Latest Batch of Favorite Library Finds

Our latest library favorites:

First is Loud Emily by Alexis O'Neill, pictures by Nancy Carpenter. This little girl doesn't fit in until she leaves home and finds a group of people in need of her special talents. In the right environment, her extraordinarily loud voice becomes a blessing instead of a curse. The boys loved to hear me shout when I read Emily's lines.

The Most Magnificent Mosque by Ann Jungman, pictures by Shelley Fowles, was a great read. Not only was it a fun story about three naughty boys who grew up to be important men, but it introduced us to a real treasure of architecture, which we now want to visit someday. The three friends represent each of the major religions in Cordoba, Spain, in the 11th century: Islam, Judeaism, and Christianity. We enjoyed comparing the illustrations in the book to real photographs of the mosque that we found online.

I was surprised that Adam sat through Music for Alice by Allen Say, since it is an account of the Japanese internment camps set up in the United states during World War II. I thought it might be a bit heavy for him, but he was very interested in understanding what happened to the Japanese Americans in our country at that time. I myself didn't learn until after I graduated from high school that one of those camps was located just an hour west of Boise in Ontario, Oregon, which is where the characters in this book were sent. The book is based on the true story of Alice & Mark Sumida, who became world-famous gladiola farmers after the war.

I really enjoyed reading Silly Chicken by Rukhsana Khan, pictures by Yunmee Kyong. It is the story, set in Pakistan, of a young girl and her mother and their chicken. At first, the girl is jealous of the love her mother has for this chicken. Then after the chicken dies, the girl becomes similarly attached to the silly chicken's baby chick. The boys enjoyed it as well.

Finally, I loved Keeper of Soles by Teresa Bateman, pictures by Yayo. This is the clever and sweet tale of a kind shoe maker who puts off his own death by making many pairs of shoes for the formerly bare-footed Grim Reaper.
Well, happy reading!

Thursday, August 16, 2007

Welcome to my world, boys

In February, my friend Alida gave a great presentation on finances at a women's retreat I attended. That very day, I vowed once again to make a BUDGET. Yes, I am a 32-year-old mother of three and have never had a budget. Creating and following a budget, like successfully using coupons, seems like rocket science to me. It just plain baffles the old kidneys. After tracking my expenses for several months, I have been slowly, carefully working out a system that I think I can follow. I plan to launch the new BUDGET on September 1. August is my month of following an unofficial, practice budget, to see how I do.

As part of the new BUDGET, I will be implementing a new system for teaching the boys about money. In the past, we told them that we would give them a dollar a week. We essentially never do this, and every once in a while the boys remember and say something that sounds a lot like Napoleon Dynamite complaining that we've ruined his life. Dan gets paid twice a month, on the 15th and the 31st (or 30th, or 29th, or 28th). So starting with yesterday's pay day, the boys will now receive $5 each per pay period. With their $5 they will be expected to put 10% into tithing (50 cents), 40% into savings (2 dollars), and they can spend the rest ($2.50) as their hearts desire. I started telling the boys about this new system yesterday, and that is all they talked about this morning. Adam especially kept asking me how much certain things that he wants cost, and how many pay periods it would take for him to get those things. The main thing he wanted this morning was to go see Ratatouille at Quality 16. I explained that if we went on a Tuesday, that movie would cost him $3, which he won't be able to afford until a second pay period has come. If we went on any other day of the week, the movie would cost $5.75, and he'd have to wait for two more pay periods before he would have enough money. Not to mention the popcorn and drink that he wants. On the other hand, if he waits for the movie to get to the dollar theater, he would already have enough to pay for it.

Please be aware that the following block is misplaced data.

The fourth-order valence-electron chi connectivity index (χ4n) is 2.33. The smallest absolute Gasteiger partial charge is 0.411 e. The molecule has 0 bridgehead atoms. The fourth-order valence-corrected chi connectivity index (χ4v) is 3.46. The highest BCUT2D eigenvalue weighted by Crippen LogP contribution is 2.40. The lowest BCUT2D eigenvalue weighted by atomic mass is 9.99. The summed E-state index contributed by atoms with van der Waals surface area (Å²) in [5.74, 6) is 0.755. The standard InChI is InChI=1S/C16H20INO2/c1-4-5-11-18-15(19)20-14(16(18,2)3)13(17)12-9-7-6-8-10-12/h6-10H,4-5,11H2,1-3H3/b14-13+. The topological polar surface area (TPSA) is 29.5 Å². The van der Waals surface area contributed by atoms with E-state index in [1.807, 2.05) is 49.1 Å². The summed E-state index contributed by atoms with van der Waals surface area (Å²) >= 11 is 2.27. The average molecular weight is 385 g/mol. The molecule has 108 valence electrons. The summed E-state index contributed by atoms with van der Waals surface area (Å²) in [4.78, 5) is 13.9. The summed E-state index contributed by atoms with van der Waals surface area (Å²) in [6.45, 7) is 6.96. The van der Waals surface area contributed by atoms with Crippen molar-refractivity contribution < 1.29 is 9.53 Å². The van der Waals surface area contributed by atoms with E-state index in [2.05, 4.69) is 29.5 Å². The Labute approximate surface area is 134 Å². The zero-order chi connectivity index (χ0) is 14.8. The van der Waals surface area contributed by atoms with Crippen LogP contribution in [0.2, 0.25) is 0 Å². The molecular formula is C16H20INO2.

In the end, the boys decided to spend their very first dollar to see Open Season this morning for 1 dollar each. They really lucked out, because I had already purchased a popcorn bucket with free refills several weeks ago that is good for 6 months, so they got all the popcorn they could stand to eat. Then they double lucked out because we had enough holes in our punch card for two free drinks, so they got a never-ending supply of soda pop as well. Later in the day we went to the bank, where I withdrew $5 for each of them, and helped them open two little savings accounts, into which they each put 2 dollars. We went straight from there to Target, where Eli bought a rubber sea turtle that can expand to 600% its original size if you keep it in a large enough container of water, and Adam bought 12 capsules that, when soaked in hot water, dissolve into sea creature-shaped sponges. Each item cost $1.06, and they each participated in their very own transaction with a kind, smiling clerk who thought they were cute (thank goodness) and not obnoxious. Now their change (44 cents each) is safely stowed in a labeled ziploc bag in my underwear drawer, along with their tithing money, and they are already making plans for how to use their next installment of cash.

I, personally, am feeling like a very good mother. Suddenly, in one short day, I've gone from the mean person who always says no to their requests for candy, McDonald's, toys when it's not Christmas, to the sympathetic, helpful figure who knows what everything costs and how long it will take to save up for it.